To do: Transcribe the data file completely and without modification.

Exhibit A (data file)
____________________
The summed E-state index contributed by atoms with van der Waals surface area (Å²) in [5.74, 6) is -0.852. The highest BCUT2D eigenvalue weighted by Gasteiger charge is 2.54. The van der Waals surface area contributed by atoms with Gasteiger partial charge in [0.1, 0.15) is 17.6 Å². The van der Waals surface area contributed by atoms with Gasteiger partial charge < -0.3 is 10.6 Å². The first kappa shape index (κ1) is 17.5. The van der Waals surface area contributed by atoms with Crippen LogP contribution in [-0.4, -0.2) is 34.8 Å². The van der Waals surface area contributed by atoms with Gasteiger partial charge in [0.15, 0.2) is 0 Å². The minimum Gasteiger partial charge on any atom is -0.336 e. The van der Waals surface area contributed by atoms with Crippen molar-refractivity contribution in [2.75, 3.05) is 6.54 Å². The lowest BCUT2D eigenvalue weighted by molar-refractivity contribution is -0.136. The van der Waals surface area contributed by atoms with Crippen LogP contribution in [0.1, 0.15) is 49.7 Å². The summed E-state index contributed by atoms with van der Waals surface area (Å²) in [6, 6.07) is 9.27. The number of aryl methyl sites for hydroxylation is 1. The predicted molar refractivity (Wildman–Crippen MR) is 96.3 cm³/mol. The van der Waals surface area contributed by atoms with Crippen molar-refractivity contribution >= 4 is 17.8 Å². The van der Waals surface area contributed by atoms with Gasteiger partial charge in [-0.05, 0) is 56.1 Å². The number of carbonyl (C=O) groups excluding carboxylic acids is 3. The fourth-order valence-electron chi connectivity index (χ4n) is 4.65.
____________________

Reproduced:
The summed E-state index contributed by atoms with van der Waals surface area (Å²) in [5.74, 6) is -0.852. The highest BCUT2D eigenvalue weighted by Gasteiger charge is 2.54. The van der Waals surface area contributed by atoms with Gasteiger partial charge in [0.1, 0.15) is 17.6 Å². The van der Waals surface area contributed by atoms with Gasteiger partial charge < -0.3 is 10.6 Å². The first kappa shape index (κ1) is 17.5. The van der Waals surface area contributed by atoms with Crippen LogP contribution in [-0.4, -0.2) is 34.8 Å². The van der Waals surface area contributed by atoms with Gasteiger partial charge in [0.15, 0.2) is 0 Å². The minimum Gasteiger partial charge on any atom is -0.336 e. The van der Waals surface area contributed by atoms with Crippen molar-refractivity contribution in [2.75, 3.05) is 6.54 Å². The lowest BCUT2D eigenvalue weighted by molar-refractivity contribution is -0.136. The van der Waals surface area contributed by atoms with Crippen LogP contribution in [0.1, 0.15) is 49.7 Å². The summed E-state index contributed by atoms with van der Waals surface area (Å²) in [6, 6.07) is 9.27. The number of aryl methyl sites for hydroxylation is 1. The predicted molar refractivity (Wildman–Crippen MR) is 96.3 cm³/mol. The van der Waals surface area contributed by atoms with Crippen molar-refractivity contribution >= 4 is 17.8 Å². The van der Waals surface area contributed by atoms with Gasteiger partial charge in [-0.05, 0) is 56.1 Å². The number of carbonyl (C=O) groups excluding carboxylic acids is 3. The fourth-order valence-electron chi connectivity index (χ4n) is 4.65.